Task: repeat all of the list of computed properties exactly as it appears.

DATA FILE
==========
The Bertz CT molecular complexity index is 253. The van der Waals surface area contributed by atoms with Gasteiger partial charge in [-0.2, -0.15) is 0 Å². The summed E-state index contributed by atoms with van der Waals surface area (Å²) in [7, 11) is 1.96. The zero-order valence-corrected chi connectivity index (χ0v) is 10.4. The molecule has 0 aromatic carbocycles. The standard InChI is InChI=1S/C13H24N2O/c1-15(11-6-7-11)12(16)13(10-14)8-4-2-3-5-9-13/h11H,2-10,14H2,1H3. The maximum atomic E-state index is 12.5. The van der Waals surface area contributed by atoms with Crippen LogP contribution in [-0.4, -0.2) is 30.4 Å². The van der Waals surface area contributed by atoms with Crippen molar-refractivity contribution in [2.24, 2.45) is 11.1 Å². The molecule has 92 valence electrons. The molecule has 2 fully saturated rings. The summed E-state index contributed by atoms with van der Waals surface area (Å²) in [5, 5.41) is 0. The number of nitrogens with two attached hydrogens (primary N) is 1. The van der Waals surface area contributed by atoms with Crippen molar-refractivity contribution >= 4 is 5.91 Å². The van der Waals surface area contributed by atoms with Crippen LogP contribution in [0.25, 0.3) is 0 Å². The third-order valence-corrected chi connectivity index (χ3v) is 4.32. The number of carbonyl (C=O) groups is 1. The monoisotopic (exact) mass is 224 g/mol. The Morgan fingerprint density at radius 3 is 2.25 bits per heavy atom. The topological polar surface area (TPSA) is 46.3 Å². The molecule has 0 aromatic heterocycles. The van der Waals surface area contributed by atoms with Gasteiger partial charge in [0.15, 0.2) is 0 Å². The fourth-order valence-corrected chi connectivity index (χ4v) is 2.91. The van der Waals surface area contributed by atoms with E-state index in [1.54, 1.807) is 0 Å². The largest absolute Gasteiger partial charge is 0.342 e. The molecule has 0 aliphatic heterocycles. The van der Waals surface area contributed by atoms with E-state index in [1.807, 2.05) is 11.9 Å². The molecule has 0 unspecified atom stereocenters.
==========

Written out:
The Bertz CT molecular complexity index is 253. The van der Waals surface area contributed by atoms with Gasteiger partial charge in [-0.2, -0.15) is 0 Å². The summed E-state index contributed by atoms with van der Waals surface area (Å²) in [7, 11) is 1.96. The zero-order valence-corrected chi connectivity index (χ0v) is 10.4. The molecule has 0 aromatic carbocycles. The standard InChI is InChI=1S/C13H24N2O/c1-15(11-6-7-11)12(16)13(10-14)8-4-2-3-5-9-13/h11H,2-10,14H2,1H3. The maximum atomic E-state index is 12.5. The van der Waals surface area contributed by atoms with Crippen LogP contribution in [-0.4, -0.2) is 30.4 Å². The van der Waals surface area contributed by atoms with Crippen molar-refractivity contribution in [2.24, 2.45) is 11.1 Å². The molecule has 92 valence electrons. The molecule has 2 fully saturated rings. The summed E-state index contributed by atoms with van der Waals surface area (Å²) in [5, 5.41) is 0. The number of nitrogens with two attached hydrogens (primary N) is 1. The van der Waals surface area contributed by atoms with Crippen molar-refractivity contribution >= 4 is 5.91 Å². The van der Waals surface area contributed by atoms with Crippen LogP contribution in [0.25, 0.3) is 0 Å². The third-order valence-corrected chi connectivity index (χ3v) is 4.32. The number of carbonyl (C=O) groups is 1. The monoisotopic (exact) mass is 224 g/mol. The Morgan fingerprint density at radius 3 is 2.25 bits per heavy atom. The topological polar surface area (TPSA) is 46.3 Å². The molecule has 0 aromatic heterocycles. The van der Waals surface area contributed by atoms with Gasteiger partial charge in [0.15, 0.2) is 0 Å². The fourth-order valence-corrected chi connectivity index (χ4v) is 2.91. The van der Waals surface area contributed by atoms with E-state index in [1.54, 1.807) is 0 Å². The largest absolute Gasteiger partial charge is 0.342 e. The molecule has 0 aliphatic heterocycles. The van der Waals surface area contributed by atoms with E-state index in [1.807, 2.05) is 11.9 Å². The molecule has 0 unspecified atom stereocenters.